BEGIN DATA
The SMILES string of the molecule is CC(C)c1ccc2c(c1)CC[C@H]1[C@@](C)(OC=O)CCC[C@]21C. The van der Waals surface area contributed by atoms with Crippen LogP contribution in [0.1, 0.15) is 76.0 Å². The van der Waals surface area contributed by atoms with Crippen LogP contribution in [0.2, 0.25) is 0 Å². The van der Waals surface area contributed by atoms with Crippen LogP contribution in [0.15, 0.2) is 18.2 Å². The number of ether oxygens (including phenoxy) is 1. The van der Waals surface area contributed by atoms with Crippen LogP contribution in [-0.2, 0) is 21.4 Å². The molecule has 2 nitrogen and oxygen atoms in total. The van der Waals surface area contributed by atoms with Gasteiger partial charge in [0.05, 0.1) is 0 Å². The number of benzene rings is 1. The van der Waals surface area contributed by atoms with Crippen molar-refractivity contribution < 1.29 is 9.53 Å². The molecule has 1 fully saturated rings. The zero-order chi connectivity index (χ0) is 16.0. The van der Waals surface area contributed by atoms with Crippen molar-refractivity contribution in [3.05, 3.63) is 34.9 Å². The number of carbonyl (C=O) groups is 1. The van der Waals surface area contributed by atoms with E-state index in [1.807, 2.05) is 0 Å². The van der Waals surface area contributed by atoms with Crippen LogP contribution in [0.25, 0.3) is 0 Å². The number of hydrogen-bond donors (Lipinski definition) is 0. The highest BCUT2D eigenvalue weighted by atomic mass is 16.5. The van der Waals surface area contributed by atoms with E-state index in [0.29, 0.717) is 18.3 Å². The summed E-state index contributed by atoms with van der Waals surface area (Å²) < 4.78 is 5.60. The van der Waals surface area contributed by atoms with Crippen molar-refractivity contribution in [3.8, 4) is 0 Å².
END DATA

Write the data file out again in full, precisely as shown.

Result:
The SMILES string of the molecule is CC(C)c1ccc2c(c1)CC[C@H]1[C@@](C)(OC=O)CCC[C@]21C. The van der Waals surface area contributed by atoms with Crippen LogP contribution in [0.1, 0.15) is 76.0 Å². The van der Waals surface area contributed by atoms with Crippen LogP contribution in [0.2, 0.25) is 0 Å². The van der Waals surface area contributed by atoms with Crippen LogP contribution in [0.15, 0.2) is 18.2 Å². The number of ether oxygens (including phenoxy) is 1. The van der Waals surface area contributed by atoms with Crippen LogP contribution in [-0.2, 0) is 21.4 Å². The molecule has 2 nitrogen and oxygen atoms in total. The van der Waals surface area contributed by atoms with Gasteiger partial charge in [0.05, 0.1) is 0 Å². The number of benzene rings is 1. The van der Waals surface area contributed by atoms with Crippen molar-refractivity contribution < 1.29 is 9.53 Å². The molecule has 1 fully saturated rings. The zero-order chi connectivity index (χ0) is 16.0. The van der Waals surface area contributed by atoms with Crippen molar-refractivity contribution in [3.05, 3.63) is 34.9 Å². The number of carbonyl (C=O) groups is 1. The van der Waals surface area contributed by atoms with E-state index in [1.807, 2.05) is 0 Å². The van der Waals surface area contributed by atoms with Crippen LogP contribution in [0.25, 0.3) is 0 Å². The number of hydrogen-bond donors (Lipinski definition) is 0. The highest BCUT2D eigenvalue weighted by atomic mass is 16.5. The van der Waals surface area contributed by atoms with E-state index in [0.29, 0.717) is 18.3 Å². The summed E-state index contributed by atoms with van der Waals surface area (Å²) < 4.78 is 5.60. The van der Waals surface area contributed by atoms with Crippen molar-refractivity contribution in [3.8, 4) is 0 Å².